The UN Climate Conference in Lima, Peru, continued on Monday, 8 December. In the morning and afternoon, the ADP contact group on item 3 commented on the new iterations of the the elements for a draft negotiating text and the draft decision on advancing the Durban Platform for Enhanced Action, now called the ‘Draft COP decision proposed by the Co-Chairs,’ as revised by the Co-Chairs.
Under the SBI, the resumed first working group session of the multilateral assessment under the IAR process met throughout the day, followed by the second part of the SBI closing plenary. In the evening, a joint COP/CMP stocktaking plenary convened and the ADP contact group finished the first reading of the non-paper on elements in parallel sessions. Contact groups and informal consultations under the COP and CMP convened throughout the day.
COP/CMP STOCKTAKING PLENARY
Welcoming ministers to Lima, COP 20/CMP 10 President Manuel Pulgar-Vidal reported on the successful launch of work under the COP and CMP, noting constructive engagement on the issue of climate finance, work underway on the CDM and consultations on the report of the June 2014 high-level ministerial round table under the Kyoto Protocol. He said he expected results on most issues under the COP and CMP by Wednesday, 10 December.
SBSTA Chair Emmanuel Dumisani Dlamini (Swaziland) updated parties on consultations under items referred by the Subsidiary Bodies to the COP and CMP. He noted that, on the work programme on the revision of the review guidelines for developed country parties, a considerable amount of technical work remained.
On implications of the implementation of Decisions 2/CMP.7 to 4/CMP.7 and 1/CMP.8, he expressed hope for conclusion by Tuesday, 9 December. On the Warsaw International Mechanism for Loss and Damage, he noted parties would seek to conclude outstanding issues. On the Forum and work programme on response measures, he underscored the complexity of the issue.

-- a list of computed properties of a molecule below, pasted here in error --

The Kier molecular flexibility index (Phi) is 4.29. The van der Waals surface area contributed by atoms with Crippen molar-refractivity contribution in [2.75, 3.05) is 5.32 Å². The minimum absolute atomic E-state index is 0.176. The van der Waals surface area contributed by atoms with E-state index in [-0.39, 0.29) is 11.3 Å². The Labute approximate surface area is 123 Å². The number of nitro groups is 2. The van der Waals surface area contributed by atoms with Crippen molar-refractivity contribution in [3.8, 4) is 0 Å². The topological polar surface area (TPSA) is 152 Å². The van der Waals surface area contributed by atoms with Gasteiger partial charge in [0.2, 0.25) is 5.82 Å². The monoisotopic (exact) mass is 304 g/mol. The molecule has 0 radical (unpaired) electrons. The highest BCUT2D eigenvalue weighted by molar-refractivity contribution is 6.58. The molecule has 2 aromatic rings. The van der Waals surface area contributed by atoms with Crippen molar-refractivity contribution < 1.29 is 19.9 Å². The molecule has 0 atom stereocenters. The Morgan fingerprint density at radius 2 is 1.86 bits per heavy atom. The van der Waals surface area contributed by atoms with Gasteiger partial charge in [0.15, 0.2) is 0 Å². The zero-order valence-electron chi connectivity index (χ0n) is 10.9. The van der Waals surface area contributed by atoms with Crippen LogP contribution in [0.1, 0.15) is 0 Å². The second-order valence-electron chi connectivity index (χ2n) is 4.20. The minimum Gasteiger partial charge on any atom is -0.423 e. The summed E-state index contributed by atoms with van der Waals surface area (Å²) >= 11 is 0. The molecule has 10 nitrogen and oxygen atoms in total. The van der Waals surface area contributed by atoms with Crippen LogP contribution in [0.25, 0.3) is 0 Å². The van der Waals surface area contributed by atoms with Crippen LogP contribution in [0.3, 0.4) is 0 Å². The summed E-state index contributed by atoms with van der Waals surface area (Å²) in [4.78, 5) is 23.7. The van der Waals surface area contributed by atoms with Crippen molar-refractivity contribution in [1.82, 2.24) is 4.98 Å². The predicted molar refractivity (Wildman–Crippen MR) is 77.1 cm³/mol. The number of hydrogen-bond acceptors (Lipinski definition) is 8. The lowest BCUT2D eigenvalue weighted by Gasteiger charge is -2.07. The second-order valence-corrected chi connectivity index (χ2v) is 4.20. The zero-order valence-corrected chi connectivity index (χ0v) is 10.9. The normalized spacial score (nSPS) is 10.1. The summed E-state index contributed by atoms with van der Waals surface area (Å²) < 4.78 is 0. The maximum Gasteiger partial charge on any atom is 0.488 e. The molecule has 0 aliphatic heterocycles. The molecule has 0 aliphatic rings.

SBI Chair Amena Yauvoli (Fiji) reported on the successful completion of the first session of the multilateral assessment, which, he said, demonstrated that “low-carbon economy is the way of the future for all of us.”
ADP Co-Chair Kishan Kumarsingh reported on work under the ADP, and urged parties to use the remaining time effectively in order to agree on the draft decision and the elements paper by Thursday evening.
Closing the stocktaking plenary, Pulgar-Vidal called on parties to strengthen the “spirit of Lima” by working with determination to deliver the expected outcome by Friday, 12 December.
SECOND PART OF THE SBI CLOSING PLENARY
SBI Chair Yauvoli opened the second part of the SBI closing plenary to take up closure and report of the session. The SBI adopted the report of the session (FCCC/SBI/2014/L.25).
Bolivia, for the G-77/CHINA, expressed concern over the lack of substantive conclusions adopted during the session and urged working towards the adoption of substantive conclusions at SBI 42. He called on developed countries to discuss the negative impacts of developed countries’ mitigation measures on developing countries.